The animal has one of two responses available when requested–to respond as asked or to fail to respond as asked. This is where the reinforcement comes into play.

If an animal responds as requested, he or she will receive good stuff (technical–not!). If not, the window of opportunity closes and the animal loses any positive reinforcement. There isn’t a super negative consequence but he or she loses the opportunity for getting what is motivating him or her.

Depending on the animal, my next step might be to redirect into something else, ignore the animal, or end the session.

Cheyenne (in the video above) is a super thinker and over exuberant. This makes her a great student and a difficult one at the same time.

She will ad-lib because lay people (who are so excited that she performs for them) reinforce ANY response. But in my world, it has to be the requested response or it is a no go.

So, the next time you work training an animal, remember Request, Response, Reinforce. Practice it to see how it works for you.

As for Cheyenne, well, her main reinforcement is the reward of learning–but also my challenge that she focus. She works for me because she loves school–no necessarily treats. In fact, more often than not, she gets picky and spits them out. LOL

Care to share how your pet or animal responds during training? Do so over in the Facebook community or in the comments below (if they are still open).

Good Pet Parents

pet parenting a good dog parent

Good pet parents are a new breed of pet owners who make sure that they are armed with the best information and the best conditions to raise a happier, healthier, better behaved pet.

There isn’t really a secret–it takes research, preparation, hard work, dedication, and commitment.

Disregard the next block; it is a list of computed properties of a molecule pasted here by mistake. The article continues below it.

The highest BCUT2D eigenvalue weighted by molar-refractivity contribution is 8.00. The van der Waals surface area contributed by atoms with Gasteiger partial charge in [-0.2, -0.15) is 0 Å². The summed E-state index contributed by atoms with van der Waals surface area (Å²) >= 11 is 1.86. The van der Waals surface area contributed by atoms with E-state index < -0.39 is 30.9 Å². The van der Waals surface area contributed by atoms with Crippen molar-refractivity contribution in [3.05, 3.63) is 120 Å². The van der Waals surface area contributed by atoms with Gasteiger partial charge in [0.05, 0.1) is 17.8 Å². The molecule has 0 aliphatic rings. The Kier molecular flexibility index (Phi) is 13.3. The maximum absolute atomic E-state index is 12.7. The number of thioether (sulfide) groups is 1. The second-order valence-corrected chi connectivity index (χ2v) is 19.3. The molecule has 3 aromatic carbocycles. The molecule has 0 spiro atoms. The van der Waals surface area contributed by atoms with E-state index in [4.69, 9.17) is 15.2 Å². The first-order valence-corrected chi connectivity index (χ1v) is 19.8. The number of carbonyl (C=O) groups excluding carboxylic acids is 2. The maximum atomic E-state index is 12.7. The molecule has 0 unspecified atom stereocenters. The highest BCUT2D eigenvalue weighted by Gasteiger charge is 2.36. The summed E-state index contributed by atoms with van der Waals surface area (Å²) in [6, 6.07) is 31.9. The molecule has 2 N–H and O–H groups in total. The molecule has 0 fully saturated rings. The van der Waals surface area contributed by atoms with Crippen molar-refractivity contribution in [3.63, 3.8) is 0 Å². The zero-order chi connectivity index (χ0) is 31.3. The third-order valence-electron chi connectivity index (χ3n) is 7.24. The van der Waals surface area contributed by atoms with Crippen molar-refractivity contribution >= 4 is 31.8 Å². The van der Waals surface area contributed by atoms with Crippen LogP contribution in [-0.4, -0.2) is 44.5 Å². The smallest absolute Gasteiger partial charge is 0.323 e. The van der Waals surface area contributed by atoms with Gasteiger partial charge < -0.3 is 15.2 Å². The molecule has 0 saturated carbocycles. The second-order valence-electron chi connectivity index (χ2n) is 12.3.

Outstanding pet owners tend to all have similar things in common but to be a good pet parent there is an actual list of required actions that take place on a regular basis.

Think you know what they are?

Not too long ago I asked, What is the one thing you wish you knew prior to getting a pet? Take a few minutes to think about it because I am going to ask you another question at the end of this post.

To earn the label of a good pet parent I put together a list.

A Good Pet Parent:

  • Obtains an animal from an ethical and responsible party, shelter, or organization.
  • Researches pet ownership prior to getting an animal or immediately upon ownership.
  • Feeds a nutritious diet so the pet will never suffer obesity or the complications from it.
  • Integrates the animal into the family and household.
  • Makes sure the animal always has good shelter and protection from the elements.
  • Commits to wellness check-ups twice a year and obtains veterinary care as needed.
  • Engages in regular grooming practices and professional care when necessary.
  • Participates in animal school so that the pet is understood and so rules can be established for the health & safety of all.
  • Complies with all applicable laws related to pet ownership and proper pet management.
  • Makes sure that the environment is safe and secure to prevent pet escapes or against the danger of intruders.
  • Enriches the environment and provides mental stimulation for the pet through enrichment, toys, play, & training.
  • Ensures that the pet has daily exercise and physical activity.
  • Understands the risks of unauthorized contact or harassment when out in public (both to and from others).
  • Learns how to minimize risks when traveling with the pet and during encounters with others.
  • Makes a lifetime commitment to caring for and housing the pet.
  • Respects the animal for who and what that animal is.
  • Does not neglect or abuse the animal.

Okay, so that is my list from a professional perspective. Do you have something to add to this list? If so, chime in by leaving your comments–or join us over in the Facebook community?

Photo Credit: itonys